Dundee design team to participate in London Design Biennale 2018 in September

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Dundee-based video game designers Biome Collective will unveil a new interactive tool that allows young people start talking about mental health without words.

The project started in May 2018 with a gathering of Dundee-based designers, mental health professionals, campaigners and clinicians who came together to give context to Scotland’s growing mental health crisis. Participants included Scottish Association of Mental Health (SAMH), Brothers in Arms, a project dedicated to preventing male suicide, and counsellors and practitioners from local youth organisations. The project was further developed with Dundee youth collective Hot Chocolate Trust, and The Corner, an NHS drop-in service for young people based in the city centre.

Laura Cooney, Community Learning and Development Worker for The Corner said, “The stigma around mental health is being reduced but people still find it difficult to find the words to talk about it. Young people that come to us often don’t have the language to describe how they feel. This can be really frustrating for them.

“Working with Biome Collective, we wanted to develop a tool – a conversation starter – that would enable any young person we work with to describe exactly how they’re feeling without words.”

Drawing on Dundee’s rich heritage of video game design, Biome Collective responded to the 2018 theme by asking “What can video games do to help young people start talking about their mental health?”

Working with youth organisations and health services in Dundee, Biome Collective have responded to this year’s theme with an immersive interactive installation called Shpeel, a misspelling of the word “spiel”, meaning either “to speak” or “to play”.

Biome Collective, one of Scotland’s most pioneering video game designers, have been selected to represent Dundee at London Design Biennale 2018, the first time a city has been invited to contribute to the event alongside nations. This year’s theme is Emotional States.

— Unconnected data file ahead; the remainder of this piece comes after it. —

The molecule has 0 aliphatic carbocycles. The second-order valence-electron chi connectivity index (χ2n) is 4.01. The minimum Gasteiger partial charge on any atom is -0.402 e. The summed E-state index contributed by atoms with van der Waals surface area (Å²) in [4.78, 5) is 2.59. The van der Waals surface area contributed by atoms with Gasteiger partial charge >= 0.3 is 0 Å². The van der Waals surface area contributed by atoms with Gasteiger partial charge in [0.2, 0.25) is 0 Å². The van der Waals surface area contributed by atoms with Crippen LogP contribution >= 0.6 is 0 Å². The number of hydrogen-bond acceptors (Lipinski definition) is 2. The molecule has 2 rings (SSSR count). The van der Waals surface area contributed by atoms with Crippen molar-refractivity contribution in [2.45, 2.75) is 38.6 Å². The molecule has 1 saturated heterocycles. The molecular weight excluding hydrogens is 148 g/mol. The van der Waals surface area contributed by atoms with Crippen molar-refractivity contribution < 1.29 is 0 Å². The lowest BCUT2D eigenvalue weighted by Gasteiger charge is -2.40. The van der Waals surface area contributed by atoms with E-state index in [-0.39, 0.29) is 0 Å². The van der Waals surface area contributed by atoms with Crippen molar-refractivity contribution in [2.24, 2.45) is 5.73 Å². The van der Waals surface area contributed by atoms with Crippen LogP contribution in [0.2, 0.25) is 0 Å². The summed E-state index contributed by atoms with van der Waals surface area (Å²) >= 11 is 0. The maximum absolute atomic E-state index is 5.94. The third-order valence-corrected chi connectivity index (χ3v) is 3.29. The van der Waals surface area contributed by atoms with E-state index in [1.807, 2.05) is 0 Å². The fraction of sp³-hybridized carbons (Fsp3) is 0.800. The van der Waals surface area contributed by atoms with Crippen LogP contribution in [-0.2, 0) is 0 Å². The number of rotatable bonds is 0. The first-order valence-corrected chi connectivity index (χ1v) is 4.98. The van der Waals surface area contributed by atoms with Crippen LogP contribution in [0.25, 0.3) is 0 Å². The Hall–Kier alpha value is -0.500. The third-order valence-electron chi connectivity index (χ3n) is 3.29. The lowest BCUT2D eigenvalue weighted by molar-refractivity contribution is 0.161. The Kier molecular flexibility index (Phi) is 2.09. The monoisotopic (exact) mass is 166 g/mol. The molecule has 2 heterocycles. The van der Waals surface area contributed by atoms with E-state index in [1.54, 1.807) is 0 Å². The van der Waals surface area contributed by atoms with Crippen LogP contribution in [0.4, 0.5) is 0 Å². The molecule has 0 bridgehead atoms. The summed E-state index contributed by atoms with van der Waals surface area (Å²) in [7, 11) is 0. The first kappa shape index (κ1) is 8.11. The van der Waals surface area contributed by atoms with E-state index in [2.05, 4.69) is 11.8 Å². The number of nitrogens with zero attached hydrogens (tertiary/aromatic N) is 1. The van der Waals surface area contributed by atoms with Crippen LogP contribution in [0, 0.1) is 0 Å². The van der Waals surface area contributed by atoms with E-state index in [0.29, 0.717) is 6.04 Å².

A highlight of the global design calendar, London Design Biennale will see 40 of the world’s most exciting and ambitious designers, innovators and curators gather in the capital to show how design impacts our very being and every aspect of our lives.

Dundee was named the UK’s first UNESCO City of Design in 2014. Since then the city has made a repeated public commitment to use design to transform the lives of its citizens.

Malath Abbas, video game developer and one of the co-founders of Biome Collective said, “We’ve designed a totally immersive experience that will allow people to share their emotional state in a non-verbal way. Using gaming techniques and 360-degree sound and interactive animation, visitors will be able to transform the whole atmosphere of the gallery space – the colour, sound and objects that enter it – to create an ‘emotional avatar’ which they can share with others and start a conversation about how they feel.”

Mental health is a major challenge for Dundee. The city has the fourth highest rate of unemployment in the UK, and some of the highest levels of deprivation in Scotland, both of which have been shown to have negative impacts on mental health.

Young people are increasingly experiencing mental health issues, the most common illnesses being anxiety and depression. Mental health is also a key issue for the Scottish Government’s themed Year of Young People 2018.

Dundee’s entry to London Design Biennale 2018 is produced by Tilde Arts in partnership with Creative Dundee. The project is supported by Creative Scotland, UNESCO City of Design Dundee, Abertay University, and University of Dundee.

The collaboration of all these partners, drawing on their networks and moving between disciplines, is a mark of city that understands how design can influence and effect social change.

A highlight of the global design calendar, London Design Biennale will see 40 of the world’s most exciting and ambitious designers, innovators and curators gather in the capital to show how design impacts our very being and every aspect of our lives.

In response to the theme Emotional States, participants from six continents will exhibit engaging and interactive design installations across Somerset House revealing how design influences our emotions. In an exhibition of outstanding ideas and creativity, international design teams will illustrate how design can challenge, delight, educate and surprise.

Dundee, the UK’s first and only UNESCO City of Design, are one of only a handful of cities contributing to the event alongside nations such as Australia, Brazil, China, Guatemala, India, Hong Kong, Mongolia, Saudi Arabia and USA. The event expects to welcome an audience of 30,000 ticketed visitors and up to 250,000 public throughout the nine days.

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